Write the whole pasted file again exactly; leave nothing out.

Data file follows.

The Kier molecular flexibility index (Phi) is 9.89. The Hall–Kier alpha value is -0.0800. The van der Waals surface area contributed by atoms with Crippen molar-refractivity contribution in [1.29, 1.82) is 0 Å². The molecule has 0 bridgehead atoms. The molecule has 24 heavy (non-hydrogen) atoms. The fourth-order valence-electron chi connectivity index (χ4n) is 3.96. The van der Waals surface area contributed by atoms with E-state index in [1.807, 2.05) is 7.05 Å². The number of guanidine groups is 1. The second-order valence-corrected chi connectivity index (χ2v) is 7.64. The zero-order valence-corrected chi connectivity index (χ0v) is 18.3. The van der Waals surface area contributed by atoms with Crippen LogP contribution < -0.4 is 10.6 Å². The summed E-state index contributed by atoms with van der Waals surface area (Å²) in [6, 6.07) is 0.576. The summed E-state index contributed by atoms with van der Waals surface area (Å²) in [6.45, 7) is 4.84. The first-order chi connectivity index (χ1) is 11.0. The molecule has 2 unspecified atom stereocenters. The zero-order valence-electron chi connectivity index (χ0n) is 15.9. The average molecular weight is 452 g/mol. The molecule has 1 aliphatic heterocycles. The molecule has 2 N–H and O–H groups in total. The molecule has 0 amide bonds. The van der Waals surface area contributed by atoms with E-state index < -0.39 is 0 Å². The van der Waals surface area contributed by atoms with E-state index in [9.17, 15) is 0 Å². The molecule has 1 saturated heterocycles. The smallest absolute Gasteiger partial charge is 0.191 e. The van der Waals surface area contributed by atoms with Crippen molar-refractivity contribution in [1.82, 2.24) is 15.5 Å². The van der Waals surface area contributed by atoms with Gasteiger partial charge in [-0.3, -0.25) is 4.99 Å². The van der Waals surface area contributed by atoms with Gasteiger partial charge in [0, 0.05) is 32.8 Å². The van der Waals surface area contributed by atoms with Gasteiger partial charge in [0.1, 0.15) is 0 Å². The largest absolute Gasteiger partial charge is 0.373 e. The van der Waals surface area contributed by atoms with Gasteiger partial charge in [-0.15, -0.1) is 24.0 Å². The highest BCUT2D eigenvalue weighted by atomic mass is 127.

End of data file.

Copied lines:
The Kier molecular flexibility index (Phi) is 9.89. The Hall–Kier alpha value is -0.0800. The van der Waals surface area contributed by atoms with Crippen molar-refractivity contribution in [1.29, 1.82) is 0 Å². The molecule has 0 bridgehead atoms. The molecule has 24 heavy (non-hydrogen) atoms. The fourth-order valence-electron chi connectivity index (χ4n) is 3.96. The van der Waals surface area contributed by atoms with E-state index in [1.807, 2.05) is 7.05 Å². The number of guanidine groups is 1. The second-order valence-corrected chi connectivity index (χ2v) is 7.64. The zero-order valence-corrected chi connectivity index (χ0v) is 18.3. The van der Waals surface area contributed by atoms with Crippen LogP contribution < -0.4 is 10.6 Å². The summed E-state index contributed by atoms with van der Waals surface area (Å²) in [6, 6.07) is 0.576. The summed E-state index contributed by atoms with van der Waals surface area (Å²) in [6.45, 7) is 4.84. The first-order chi connectivity index (χ1) is 11.0. The molecule has 2 unspecified atom stereocenters. The zero-order valence-electron chi connectivity index (χ0n) is 15.9. The average molecular weight is 452 g/mol. The molecule has 1 aliphatic heterocycles. The molecule has 2 N–H and O–H groups in total. The molecule has 0 amide bonds. The van der Waals surface area contributed by atoms with E-state index < -0.39 is 0 Å². The van der Waals surface area contributed by atoms with E-state index in [9.17, 15) is 0 Å². The molecule has 1 saturated heterocycles. The smallest absolute Gasteiger partial charge is 0.191 e. The van der Waals surface area contributed by atoms with Crippen molar-refractivity contribution in [1.82, 2.24) is 15.5 Å². The van der Waals surface area contributed by atoms with Gasteiger partial charge in [-0.3, -0.25) is 4.99 Å². The van der Waals surface area contributed by atoms with Gasteiger partial charge in [0, 0.05) is 32.8 Å². The van der Waals surface area contributed by atoms with Gasteiger partial charge in [0.1, 0.15) is 0 Å². The largest absolute Gasteiger partial charge is 0.373 e. The van der Waals surface area contributed by atoms with Gasteiger partial charge in [-0.15, -0.1) is 24.0 Å². The highest BCUT2D eigenvalue weighted by atomic mass is 127.